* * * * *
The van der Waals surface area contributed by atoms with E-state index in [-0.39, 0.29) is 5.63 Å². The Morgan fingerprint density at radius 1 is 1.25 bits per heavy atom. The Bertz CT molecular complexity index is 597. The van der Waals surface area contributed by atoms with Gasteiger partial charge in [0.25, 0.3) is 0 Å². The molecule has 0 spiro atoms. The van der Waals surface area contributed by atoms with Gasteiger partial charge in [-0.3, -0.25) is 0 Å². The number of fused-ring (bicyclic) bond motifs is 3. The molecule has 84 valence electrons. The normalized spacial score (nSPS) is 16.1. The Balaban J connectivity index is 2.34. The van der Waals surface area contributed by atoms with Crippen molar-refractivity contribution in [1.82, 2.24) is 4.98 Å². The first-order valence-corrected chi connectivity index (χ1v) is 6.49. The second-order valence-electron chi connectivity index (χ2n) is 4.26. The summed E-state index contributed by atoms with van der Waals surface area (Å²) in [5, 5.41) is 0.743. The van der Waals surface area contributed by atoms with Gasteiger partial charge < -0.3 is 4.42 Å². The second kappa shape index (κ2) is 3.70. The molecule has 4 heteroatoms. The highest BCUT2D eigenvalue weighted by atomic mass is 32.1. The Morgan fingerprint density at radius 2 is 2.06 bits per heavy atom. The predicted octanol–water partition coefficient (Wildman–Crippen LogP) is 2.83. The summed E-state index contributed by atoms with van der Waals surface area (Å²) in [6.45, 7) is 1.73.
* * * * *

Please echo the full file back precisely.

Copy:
The van der Waals surface area contributed by atoms with E-state index in [-0.39, 0.29) is 5.63 Å². The Morgan fingerprint density at radius 1 is 1.25 bits per heavy atom. The Bertz CT molecular complexity index is 597. The van der Waals surface area contributed by atoms with Gasteiger partial charge in [0.25, 0.3) is 0 Å². The molecule has 0 spiro atoms. The van der Waals surface area contributed by atoms with Gasteiger partial charge in [-0.3, -0.25) is 0 Å². The number of fused-ring (bicyclic) bond motifs is 3. The molecule has 84 valence electrons. The normalized spacial score (nSPS) is 16.1. The Balaban J connectivity index is 2.34. The van der Waals surface area contributed by atoms with Crippen molar-refractivity contribution in [1.82, 2.24) is 4.98 Å². The first-order valence-corrected chi connectivity index (χ1v) is 6.49. The second-order valence-electron chi connectivity index (χ2n) is 4.26. The summed E-state index contributed by atoms with van der Waals surface area (Å²) in [5, 5.41) is 0.743. The van der Waals surface area contributed by atoms with Gasteiger partial charge < -0.3 is 4.42 Å². The second kappa shape index (κ2) is 3.70. The molecule has 4 heteroatoms. The highest BCUT2D eigenvalue weighted by atomic mass is 32.1. The Morgan fingerprint density at radius 2 is 2.06 bits per heavy atom. The predicted octanol–water partition coefficient (Wildman–Crippen LogP) is 2.83. The summed E-state index contributed by atoms with van der Waals surface area (Å²) in [6.45, 7) is 1.73.